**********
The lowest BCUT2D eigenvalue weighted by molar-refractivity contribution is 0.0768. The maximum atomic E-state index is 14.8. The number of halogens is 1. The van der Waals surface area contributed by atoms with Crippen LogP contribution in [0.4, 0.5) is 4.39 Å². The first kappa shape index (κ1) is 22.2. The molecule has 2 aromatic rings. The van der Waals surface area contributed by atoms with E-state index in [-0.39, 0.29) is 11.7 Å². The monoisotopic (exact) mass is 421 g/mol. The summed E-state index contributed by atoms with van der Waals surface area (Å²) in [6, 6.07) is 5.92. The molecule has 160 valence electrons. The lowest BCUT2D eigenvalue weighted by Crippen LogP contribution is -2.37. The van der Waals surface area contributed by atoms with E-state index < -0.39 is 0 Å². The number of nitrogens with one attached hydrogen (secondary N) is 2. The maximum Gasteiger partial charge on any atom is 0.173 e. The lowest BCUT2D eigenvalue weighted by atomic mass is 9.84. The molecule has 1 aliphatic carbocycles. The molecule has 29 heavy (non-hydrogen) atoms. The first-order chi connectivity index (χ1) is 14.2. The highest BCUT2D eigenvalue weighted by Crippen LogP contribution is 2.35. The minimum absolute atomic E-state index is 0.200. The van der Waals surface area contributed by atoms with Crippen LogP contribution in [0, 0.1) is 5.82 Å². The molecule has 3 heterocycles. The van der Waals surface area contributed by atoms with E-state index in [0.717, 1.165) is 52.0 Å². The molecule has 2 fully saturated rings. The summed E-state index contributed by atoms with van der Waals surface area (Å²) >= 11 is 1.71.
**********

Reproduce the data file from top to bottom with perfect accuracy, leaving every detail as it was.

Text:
The lowest BCUT2D eigenvalue weighted by molar-refractivity contribution is 0.0768. The maximum atomic E-state index is 14.8. The number of halogens is 1. The van der Waals surface area contributed by atoms with Crippen LogP contribution in [0.4, 0.5) is 4.39 Å². The first kappa shape index (κ1) is 22.2. The molecule has 2 aromatic rings. The van der Waals surface area contributed by atoms with E-state index in [-0.39, 0.29) is 11.7 Å². The monoisotopic (exact) mass is 421 g/mol. The summed E-state index contributed by atoms with van der Waals surface area (Å²) in [6, 6.07) is 5.92. The molecule has 160 valence electrons. The lowest BCUT2D eigenvalue weighted by Crippen LogP contribution is -2.37. The van der Waals surface area contributed by atoms with E-state index < -0.39 is 0 Å². The number of nitrogens with one attached hydrogen (secondary N) is 2. The maximum Gasteiger partial charge on any atom is 0.173 e. The lowest BCUT2D eigenvalue weighted by atomic mass is 9.84. The molecule has 1 aliphatic carbocycles. The molecule has 29 heavy (non-hydrogen) atoms. The first-order chi connectivity index (χ1) is 14.2. The highest BCUT2D eigenvalue weighted by Crippen LogP contribution is 2.35. The minimum absolute atomic E-state index is 0.200. The van der Waals surface area contributed by atoms with Crippen LogP contribution in [0, 0.1) is 5.82 Å². The molecule has 3 heterocycles. The van der Waals surface area contributed by atoms with E-state index in [0.717, 1.165) is 52.0 Å². The molecule has 2 fully saturated rings. The summed E-state index contributed by atoms with van der Waals surface area (Å²) >= 11 is 1.71.